Displaying items by tag: bull market

I have received a few emails inquiring about the new strategy testing we have implemented and as a result I have decided to release the Q1 document to the public free of charge so everyone knows exactly what it entails. See pdf  Direction Neutral Strategy - S&P 500 2009-08-06 05:37:27 1.38 Mb as well as the backtesting results spreadsheet - pdf  Direction Neutral Strategy - S&P 500 Backtesting results addendum Q109 2009-08-06 05:36:31 184.00 Kb . Be aware that this is not for beginners and only encompasses Q1 2009 which had a decidedly bearish bias. I am now releasing the direction neutral strategy and back testing results for the entire first half of 2009 with a special addendum for the May to August bear market rally (or bull run, depending on which side of the fence you are standing).

The strategies implemented and tested above largely gain from volatility and since the S&P 500 on June 20, 2008 was almost at the levels as Jan 2, 2009, some of the strategies resulted in negative pay-offs at the expiry although they proved to be very profitable along periods throughout the life of the trade. This emphasizes the need for prudent stop placement and monitoring of the Greeks. I will be implementing a greek monitoring service as part of the professional subscription than is planned to illustrate the possibility of adverse and/or beneficial change in the greeks of the illustrated positions. Each strategy exhibited significant and substantial gains throughout the course of the first half of the year, but these gains (if not locked in) evaporated into losses by the end of the 6 month period. These gains would have been locked in (at some time, but not necessarily at maximum profit) with a prudent cash management system and greek monitoring which would have illustrated the source and extent of position profit deterioration.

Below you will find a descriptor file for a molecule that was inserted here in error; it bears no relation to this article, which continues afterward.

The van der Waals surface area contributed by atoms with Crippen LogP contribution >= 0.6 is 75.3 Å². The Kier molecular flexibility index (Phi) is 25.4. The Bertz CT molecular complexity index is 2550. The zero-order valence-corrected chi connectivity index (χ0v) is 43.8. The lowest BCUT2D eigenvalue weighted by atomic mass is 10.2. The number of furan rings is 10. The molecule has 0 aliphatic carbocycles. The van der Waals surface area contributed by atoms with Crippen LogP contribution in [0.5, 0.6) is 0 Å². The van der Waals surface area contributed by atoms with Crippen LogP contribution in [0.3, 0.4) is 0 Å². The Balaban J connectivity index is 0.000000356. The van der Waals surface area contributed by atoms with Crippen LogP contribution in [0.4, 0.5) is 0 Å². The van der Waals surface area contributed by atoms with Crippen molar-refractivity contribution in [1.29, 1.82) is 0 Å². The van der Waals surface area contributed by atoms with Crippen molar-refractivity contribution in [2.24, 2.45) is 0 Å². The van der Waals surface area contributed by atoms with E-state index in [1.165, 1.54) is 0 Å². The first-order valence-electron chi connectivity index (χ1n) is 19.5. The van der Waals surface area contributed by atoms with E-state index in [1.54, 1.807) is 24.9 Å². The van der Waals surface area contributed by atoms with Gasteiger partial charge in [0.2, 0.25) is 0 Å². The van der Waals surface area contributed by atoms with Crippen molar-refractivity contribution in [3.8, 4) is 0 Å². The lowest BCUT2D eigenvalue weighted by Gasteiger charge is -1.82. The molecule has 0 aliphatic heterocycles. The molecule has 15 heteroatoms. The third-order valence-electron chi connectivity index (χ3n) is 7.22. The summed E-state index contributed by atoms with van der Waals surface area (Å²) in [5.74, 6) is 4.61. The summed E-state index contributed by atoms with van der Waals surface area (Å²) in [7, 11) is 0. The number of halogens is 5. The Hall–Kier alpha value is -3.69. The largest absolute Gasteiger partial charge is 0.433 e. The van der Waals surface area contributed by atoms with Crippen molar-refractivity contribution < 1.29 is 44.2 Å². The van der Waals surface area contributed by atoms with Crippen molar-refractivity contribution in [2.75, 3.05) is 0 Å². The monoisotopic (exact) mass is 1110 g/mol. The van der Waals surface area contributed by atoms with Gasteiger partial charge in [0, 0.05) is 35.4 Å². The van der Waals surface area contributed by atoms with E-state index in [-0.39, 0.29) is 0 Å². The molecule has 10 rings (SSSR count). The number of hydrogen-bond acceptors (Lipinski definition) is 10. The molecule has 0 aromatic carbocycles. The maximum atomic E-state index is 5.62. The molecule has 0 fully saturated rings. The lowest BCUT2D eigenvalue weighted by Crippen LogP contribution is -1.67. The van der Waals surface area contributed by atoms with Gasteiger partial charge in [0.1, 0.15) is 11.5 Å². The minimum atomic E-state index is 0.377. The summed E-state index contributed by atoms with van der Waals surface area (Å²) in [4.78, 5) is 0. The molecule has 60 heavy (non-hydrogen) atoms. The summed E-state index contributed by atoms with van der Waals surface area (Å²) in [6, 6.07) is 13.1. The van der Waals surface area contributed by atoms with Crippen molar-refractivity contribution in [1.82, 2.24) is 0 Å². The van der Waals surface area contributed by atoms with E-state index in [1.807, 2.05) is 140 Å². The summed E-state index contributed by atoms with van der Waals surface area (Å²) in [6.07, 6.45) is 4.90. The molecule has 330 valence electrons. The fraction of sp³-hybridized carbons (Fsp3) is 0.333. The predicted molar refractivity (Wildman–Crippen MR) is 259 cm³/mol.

As readers who were short during the bear rally would be happy to know, the market neutral strategy proved to be very profitable throughout the rally of the spring, turning in a significant return on investment. I would presume that this strategy, properly tweaked moving forward would position an investor to profit from both bullish and bearish moves for the fall.

For paying subscribers,

I have received a few emails inquiring about the new strategy testing we have implemented and as a result I have decided to release the Q1 document to the public free of charge so everyone knows exactly what it entails. See pdf  Direction Neutral Strategy - S&P 500 2009-08-06 05:37:27 1.38 Mb as well as the backtesting results spreadsheet - pdf  Direction Neutral Strategy - S&P 500 Backtesting results addendum Q109 2009-08-06 05:36:31 184.00 Kb . Be aware that this is not for beginners and only encompasses Q1 2009 which had a decidedly bearish bias. I am now releasing the direction neutral strategy and back testing results for the entire first half of 2009 with a special addendum for the May to August bear market rally (or bull run, depending on which side of the fence you are standing).

The strategies implemented and tested above largely gain from volatility and since the S&P 500 on June 20, 2008 was almost at the levels as Jan 2, 2009, some of the strategies resulted in negative pay-offs at the expiry although they proved to be very profitable along periods throughout the life of the trade. This emphasizes the need for prudent stop placement and monitoring of the Greeks. I will be implementing a greek monitoring service as part of the professional subscription than is planned to illustrate the possibility of adverse and/or beneficial change in the greeks of the illustrated positions. Each strategy exhibited significant and substantial gains throughout the course of the first half of the year, but these gains (if not locked in) evaporated into losses by the end of the 6 month period. These gains would have been locked in (at some time, but not necessarily at maximum profit) with a prudent cash management system and greek monitoring which would have illustrated the source and extent of position profit deterioration.